Scatter graphics: Premier League, 2017/18

Here’s an end-of-season update to the scatter graphics, which compare the attacking and defensive performances of every team in a division. Each of the four graphics is explained briefly below and at length here.

Shot dominance

First of all, here is how the number of shots taken by each club compares with those they face in return. The average number of shots taken per match is on the horizontal and the average number faced is on the vertical, so bottom right (take plenty, allow few in return) is good while top left (take few, allow plenty) is bad. The stripes are like contours: the greener the stripe, the better the performance (and vice versa for red).

Five of the ‘big six’ clubs stand out as more dominant than the rest – the exception being Man Utd who are closer to the chasing pack than their nearest rival despite their second place finish. It’s actually Liverpool who have dominated the most after runaway champions Man City.

I’ve mentioned before that Crystal Palace have looked better than their results this season and they’re comfortably above average in raw shot terms, so their strong recovery from a nightmare start wasn’t surprising.

Huddersfield look to be this season’s “safety first” team – creating little but allowing little in return, while Bournemouth matches look to be good value for the neutral.

Attacking effectiveness

Now let’s look at attacking alone. The horizontal axis stays the same as in the graphic above, but now the vertical shows the average number of shots needed to score each league goal. Therefore bottom right is good (taking lots of shots and needing fewer efforts to convert) and top left is bad:

Man Utd may not shoot as much as their rivals but they are one of the division’s sharpest finishers, which is helping them to keep pace with the goalscoring feats of the teams around them.

West Ham, Everton and Leicester have also been able to rely on some clinical finishing despite creating relatively few chances.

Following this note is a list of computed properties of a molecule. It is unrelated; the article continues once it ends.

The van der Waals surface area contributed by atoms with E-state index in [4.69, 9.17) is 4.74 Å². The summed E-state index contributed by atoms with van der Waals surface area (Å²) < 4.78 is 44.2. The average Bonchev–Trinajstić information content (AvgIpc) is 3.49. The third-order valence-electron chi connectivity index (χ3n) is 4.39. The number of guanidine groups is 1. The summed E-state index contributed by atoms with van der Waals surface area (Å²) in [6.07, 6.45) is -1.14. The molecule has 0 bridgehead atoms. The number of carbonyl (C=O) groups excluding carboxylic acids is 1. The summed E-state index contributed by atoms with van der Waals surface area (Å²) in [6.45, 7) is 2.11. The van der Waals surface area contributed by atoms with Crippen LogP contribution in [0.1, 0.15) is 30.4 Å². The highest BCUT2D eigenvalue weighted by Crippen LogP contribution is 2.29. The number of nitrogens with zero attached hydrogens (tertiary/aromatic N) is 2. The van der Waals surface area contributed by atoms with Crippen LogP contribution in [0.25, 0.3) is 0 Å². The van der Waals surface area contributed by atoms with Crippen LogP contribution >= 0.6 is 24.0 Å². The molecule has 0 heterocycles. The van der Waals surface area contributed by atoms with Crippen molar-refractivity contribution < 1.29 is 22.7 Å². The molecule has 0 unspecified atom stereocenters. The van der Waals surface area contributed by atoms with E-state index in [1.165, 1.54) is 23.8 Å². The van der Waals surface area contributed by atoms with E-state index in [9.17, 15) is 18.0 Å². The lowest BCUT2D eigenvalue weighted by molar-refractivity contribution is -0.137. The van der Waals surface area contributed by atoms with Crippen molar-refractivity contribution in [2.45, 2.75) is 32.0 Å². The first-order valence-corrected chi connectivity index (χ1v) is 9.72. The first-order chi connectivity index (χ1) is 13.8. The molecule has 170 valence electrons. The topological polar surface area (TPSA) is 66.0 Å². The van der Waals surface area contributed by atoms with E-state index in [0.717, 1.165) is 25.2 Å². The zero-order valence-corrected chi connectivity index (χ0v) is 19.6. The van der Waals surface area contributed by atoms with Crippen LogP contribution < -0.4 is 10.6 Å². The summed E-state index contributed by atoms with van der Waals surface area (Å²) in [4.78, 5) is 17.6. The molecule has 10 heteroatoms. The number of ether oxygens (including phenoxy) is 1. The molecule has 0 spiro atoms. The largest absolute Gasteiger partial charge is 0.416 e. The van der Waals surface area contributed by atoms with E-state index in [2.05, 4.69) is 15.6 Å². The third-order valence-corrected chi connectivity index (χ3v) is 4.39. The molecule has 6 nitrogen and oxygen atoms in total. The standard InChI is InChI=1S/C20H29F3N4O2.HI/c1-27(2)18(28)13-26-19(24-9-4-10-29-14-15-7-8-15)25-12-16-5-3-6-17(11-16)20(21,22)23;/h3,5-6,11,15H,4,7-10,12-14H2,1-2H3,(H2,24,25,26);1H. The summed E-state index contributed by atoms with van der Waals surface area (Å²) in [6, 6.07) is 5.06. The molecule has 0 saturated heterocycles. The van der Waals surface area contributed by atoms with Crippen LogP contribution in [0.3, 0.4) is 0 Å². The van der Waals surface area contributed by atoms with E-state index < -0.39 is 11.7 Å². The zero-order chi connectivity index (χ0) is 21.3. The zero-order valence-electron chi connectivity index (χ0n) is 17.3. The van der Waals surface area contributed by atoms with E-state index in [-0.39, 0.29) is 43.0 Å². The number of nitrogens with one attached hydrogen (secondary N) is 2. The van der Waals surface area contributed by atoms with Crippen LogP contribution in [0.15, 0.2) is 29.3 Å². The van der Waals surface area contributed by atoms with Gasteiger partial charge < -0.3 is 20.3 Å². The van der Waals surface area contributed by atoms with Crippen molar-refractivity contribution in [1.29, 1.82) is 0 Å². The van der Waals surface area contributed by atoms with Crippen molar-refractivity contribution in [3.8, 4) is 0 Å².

Southampton‘s poor finishing has helped to drag them into a relegation battle this term – despite creating a respectable number of chances they’ve been one of the most wasteful teams in front of goal.

Defensive effectiveness

Next let’s look at the defensive situation – basically take the above chart and replace the word “taken” for “faced” on both axes. Now top left is good – facing fewer shots and able to soak up more per goal conceded – and bottom right is bad:

Man Utd‘s defence – or perhaps just David De Gea’s heroics – have also helped to keep them competitive at the top of the table. Only Burnley are soaking up a similar number of shots for each goal conceded – they’ve only conceded one more goal than Liverpool despite facing around twice as many shots.

The Reds may have a leaky back line but they allow few chances, while an unreliable defence has been a problem for Watford: the Hornets have repelled fewer shots for each goal conceded than anyone else, despite permitting fewer attempts than Arsenal.

Expected goals

Finally here’s an attempt at correcting the first graphic for the quality of chances created and allowed, using the same “expected goals” values that power my shot timelines (explained here). The reason for doing this is that the results tend to correlate more strongly with performance than when we treat all shots equally:

Man City look far more dominant than the rest when we correct for shot quality – they created around three times the quality of chances that they allowed, which is ridiculous.

Arsenal‘s attack looks a lot more convincing than their defence, so this is an area I’d expect to see them invest in over the summer.

This chart further underlines the fact that Crystal Palace had no business being in a relegation scrap, and while Swansea and Stoke both look like relegated teams, West Brom‘s performances didn’t seem all that bad.